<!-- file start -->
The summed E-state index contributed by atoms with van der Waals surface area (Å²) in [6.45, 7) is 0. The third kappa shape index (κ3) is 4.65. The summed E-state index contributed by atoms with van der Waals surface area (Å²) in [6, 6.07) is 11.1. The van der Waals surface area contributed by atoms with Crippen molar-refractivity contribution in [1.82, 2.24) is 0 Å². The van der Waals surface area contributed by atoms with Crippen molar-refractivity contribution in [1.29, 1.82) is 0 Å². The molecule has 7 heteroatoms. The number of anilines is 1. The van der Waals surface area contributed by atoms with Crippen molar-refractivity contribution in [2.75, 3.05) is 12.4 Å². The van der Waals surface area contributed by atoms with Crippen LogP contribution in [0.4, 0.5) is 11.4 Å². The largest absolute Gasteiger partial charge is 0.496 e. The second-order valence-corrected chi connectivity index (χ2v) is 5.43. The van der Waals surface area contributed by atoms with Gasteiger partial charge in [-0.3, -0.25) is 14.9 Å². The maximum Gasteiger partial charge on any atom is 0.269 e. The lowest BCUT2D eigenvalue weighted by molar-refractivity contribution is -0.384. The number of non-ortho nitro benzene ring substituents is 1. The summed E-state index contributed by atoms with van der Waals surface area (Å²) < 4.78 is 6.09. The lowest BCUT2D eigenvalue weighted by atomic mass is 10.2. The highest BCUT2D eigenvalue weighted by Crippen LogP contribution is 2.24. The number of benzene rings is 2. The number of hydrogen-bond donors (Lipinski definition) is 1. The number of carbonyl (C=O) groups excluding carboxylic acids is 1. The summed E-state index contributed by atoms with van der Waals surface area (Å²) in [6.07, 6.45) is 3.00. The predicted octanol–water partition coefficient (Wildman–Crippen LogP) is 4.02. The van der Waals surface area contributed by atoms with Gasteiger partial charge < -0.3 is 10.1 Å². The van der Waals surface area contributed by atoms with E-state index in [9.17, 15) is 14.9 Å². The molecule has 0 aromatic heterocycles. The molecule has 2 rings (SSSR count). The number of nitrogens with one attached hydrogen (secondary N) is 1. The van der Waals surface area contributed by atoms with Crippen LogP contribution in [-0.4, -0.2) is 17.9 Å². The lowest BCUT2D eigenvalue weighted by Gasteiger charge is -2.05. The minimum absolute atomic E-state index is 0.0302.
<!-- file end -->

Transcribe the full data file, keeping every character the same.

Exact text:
The summed E-state index contributed by atoms with van der Waals surface area (Å²) in [6.45, 7) is 0. The third kappa shape index (κ3) is 4.65. The summed E-state index contributed by atoms with van der Waals surface area (Å²) in [6, 6.07) is 11.1. The van der Waals surface area contributed by atoms with Crippen molar-refractivity contribution in [1.82, 2.24) is 0 Å². The van der Waals surface area contributed by atoms with Crippen molar-refractivity contribution in [1.29, 1.82) is 0 Å². The molecule has 7 heteroatoms. The number of anilines is 1. The van der Waals surface area contributed by atoms with Crippen molar-refractivity contribution in [2.75, 3.05) is 12.4 Å². The van der Waals surface area contributed by atoms with Crippen LogP contribution in [0.4, 0.5) is 11.4 Å². The largest absolute Gasteiger partial charge is 0.496 e. The second-order valence-corrected chi connectivity index (χ2v) is 5.43. The van der Waals surface area contributed by atoms with Gasteiger partial charge in [-0.3, -0.25) is 14.9 Å². The maximum Gasteiger partial charge on any atom is 0.269 e. The lowest BCUT2D eigenvalue weighted by molar-refractivity contribution is -0.384. The number of non-ortho nitro benzene ring substituents is 1. The summed E-state index contributed by atoms with van der Waals surface area (Å²) < 4.78 is 6.09. The lowest BCUT2D eigenvalue weighted by atomic mass is 10.2. The highest BCUT2D eigenvalue weighted by Crippen LogP contribution is 2.24. The number of benzene rings is 2. The number of hydrogen-bond donors (Lipinski definition) is 1. The number of carbonyl (C=O) groups excluding carboxylic acids is 1. The summed E-state index contributed by atoms with van der Waals surface area (Å²) in [6.07, 6.45) is 3.00. The predicted octanol–water partition coefficient (Wildman–Crippen LogP) is 4.02. The van der Waals surface area contributed by atoms with Gasteiger partial charge < -0.3 is 10.1 Å². The van der Waals surface area contributed by atoms with E-state index in [9.17, 15) is 14.9 Å². The molecule has 0 aromatic heterocycles. The molecule has 2 rings (SSSR count). The number of nitrogens with one attached hydrogen (secondary N) is 1. The van der Waals surface area contributed by atoms with Crippen LogP contribution in [-0.4, -0.2) is 17.9 Å². The lowest BCUT2D eigenvalue weighted by Gasteiger charge is -2.05. The minimum absolute atomic E-state index is 0.0302.